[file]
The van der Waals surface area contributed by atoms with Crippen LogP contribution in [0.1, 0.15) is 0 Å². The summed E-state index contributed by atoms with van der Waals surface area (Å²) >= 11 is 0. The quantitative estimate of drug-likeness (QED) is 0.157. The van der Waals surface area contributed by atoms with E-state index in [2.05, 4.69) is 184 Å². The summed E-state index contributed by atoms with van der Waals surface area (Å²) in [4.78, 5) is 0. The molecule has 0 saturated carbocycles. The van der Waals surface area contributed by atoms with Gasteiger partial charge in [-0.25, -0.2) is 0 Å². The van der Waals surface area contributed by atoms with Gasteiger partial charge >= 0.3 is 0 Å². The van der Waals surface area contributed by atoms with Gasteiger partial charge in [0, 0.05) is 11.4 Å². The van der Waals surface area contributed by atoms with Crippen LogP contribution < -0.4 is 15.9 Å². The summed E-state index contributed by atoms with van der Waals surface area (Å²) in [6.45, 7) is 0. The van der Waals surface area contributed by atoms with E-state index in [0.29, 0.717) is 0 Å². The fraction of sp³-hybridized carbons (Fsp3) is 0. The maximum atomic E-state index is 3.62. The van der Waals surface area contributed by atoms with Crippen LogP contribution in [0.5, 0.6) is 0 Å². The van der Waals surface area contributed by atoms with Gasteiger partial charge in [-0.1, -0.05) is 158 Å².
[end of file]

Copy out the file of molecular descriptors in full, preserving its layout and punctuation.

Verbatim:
The van der Waals surface area contributed by atoms with Crippen LogP contribution in [0.1, 0.15) is 0 Å². The summed E-state index contributed by atoms with van der Waals surface area (Å²) >= 11 is 0. The quantitative estimate of drug-likeness (QED) is 0.157. The van der Waals surface area contributed by atoms with E-state index in [2.05, 4.69) is 184 Å². The summed E-state index contributed by atoms with van der Waals surface area (Å²) in [4.78, 5) is 0. The molecule has 0 saturated carbocycles. The van der Waals surface area contributed by atoms with Gasteiger partial charge in [-0.25, -0.2) is 0 Å². The van der Waals surface area contributed by atoms with Gasteiger partial charge >= 0.3 is 0 Å². The van der Waals surface area contributed by atoms with Gasteiger partial charge in [0, 0.05) is 11.4 Å². The van der Waals surface area contributed by atoms with Crippen LogP contribution < -0.4 is 15.9 Å². The summed E-state index contributed by atoms with van der Waals surface area (Å²) in [6.45, 7) is 0. The van der Waals surface area contributed by atoms with E-state index in [0.29, 0.717) is 0 Å². The fraction of sp³-hybridized carbons (Fsp3) is 0. The maximum atomic E-state index is 3.62. The van der Waals surface area contributed by atoms with Crippen LogP contribution in [0.5, 0.6) is 0 Å². The van der Waals surface area contributed by atoms with Gasteiger partial charge in [-0.1, -0.05) is 158 Å².